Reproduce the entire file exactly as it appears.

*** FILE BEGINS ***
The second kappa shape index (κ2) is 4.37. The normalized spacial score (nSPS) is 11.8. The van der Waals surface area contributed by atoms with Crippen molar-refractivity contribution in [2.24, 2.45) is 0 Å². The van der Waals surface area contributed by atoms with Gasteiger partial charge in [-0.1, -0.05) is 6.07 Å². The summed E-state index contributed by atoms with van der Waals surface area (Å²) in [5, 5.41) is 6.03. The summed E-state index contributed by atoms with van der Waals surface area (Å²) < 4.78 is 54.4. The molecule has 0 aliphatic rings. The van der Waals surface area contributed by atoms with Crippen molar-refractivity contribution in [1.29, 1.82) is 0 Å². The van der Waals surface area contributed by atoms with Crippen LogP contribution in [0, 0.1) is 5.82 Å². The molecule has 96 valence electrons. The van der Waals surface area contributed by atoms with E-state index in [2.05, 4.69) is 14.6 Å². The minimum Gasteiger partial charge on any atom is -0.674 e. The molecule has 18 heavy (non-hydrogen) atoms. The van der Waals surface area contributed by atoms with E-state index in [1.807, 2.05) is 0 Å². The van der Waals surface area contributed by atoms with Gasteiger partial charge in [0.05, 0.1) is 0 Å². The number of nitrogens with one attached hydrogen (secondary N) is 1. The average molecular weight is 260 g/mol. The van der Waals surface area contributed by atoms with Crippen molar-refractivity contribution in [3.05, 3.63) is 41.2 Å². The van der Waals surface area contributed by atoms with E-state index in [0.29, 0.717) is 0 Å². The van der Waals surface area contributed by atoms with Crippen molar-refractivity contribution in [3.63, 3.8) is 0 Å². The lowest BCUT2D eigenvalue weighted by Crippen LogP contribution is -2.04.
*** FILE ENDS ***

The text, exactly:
The second kappa shape index (κ2) is 4.37. The normalized spacial score (nSPS) is 11.8. The van der Waals surface area contributed by atoms with Crippen molar-refractivity contribution in [2.24, 2.45) is 0 Å². The van der Waals surface area contributed by atoms with Gasteiger partial charge in [-0.1, -0.05) is 6.07 Å². The summed E-state index contributed by atoms with van der Waals surface area (Å²) in [5, 5.41) is 6.03. The summed E-state index contributed by atoms with van der Waals surface area (Å²) < 4.78 is 54.4. The molecule has 0 aliphatic rings. The van der Waals surface area contributed by atoms with Crippen molar-refractivity contribution in [1.29, 1.82) is 0 Å². The van der Waals surface area contributed by atoms with Crippen LogP contribution in [0, 0.1) is 5.82 Å². The molecule has 96 valence electrons. The van der Waals surface area contributed by atoms with E-state index in [2.05, 4.69) is 14.6 Å². The minimum Gasteiger partial charge on any atom is -0.674 e. The molecule has 18 heavy (non-hydrogen) atoms. The van der Waals surface area contributed by atoms with E-state index in [1.807, 2.05) is 0 Å². The van der Waals surface area contributed by atoms with Gasteiger partial charge in [0.05, 0.1) is 0 Å². The number of nitrogens with one attached hydrogen (secondary N) is 1. The average molecular weight is 260 g/mol. The van der Waals surface area contributed by atoms with Crippen molar-refractivity contribution in [3.05, 3.63) is 41.2 Å². The van der Waals surface area contributed by atoms with E-state index in [0.29, 0.717) is 0 Å². The van der Waals surface area contributed by atoms with Crippen molar-refractivity contribution in [3.63, 3.8) is 0 Å². The lowest BCUT2D eigenvalue weighted by Crippen LogP contribution is -2.04.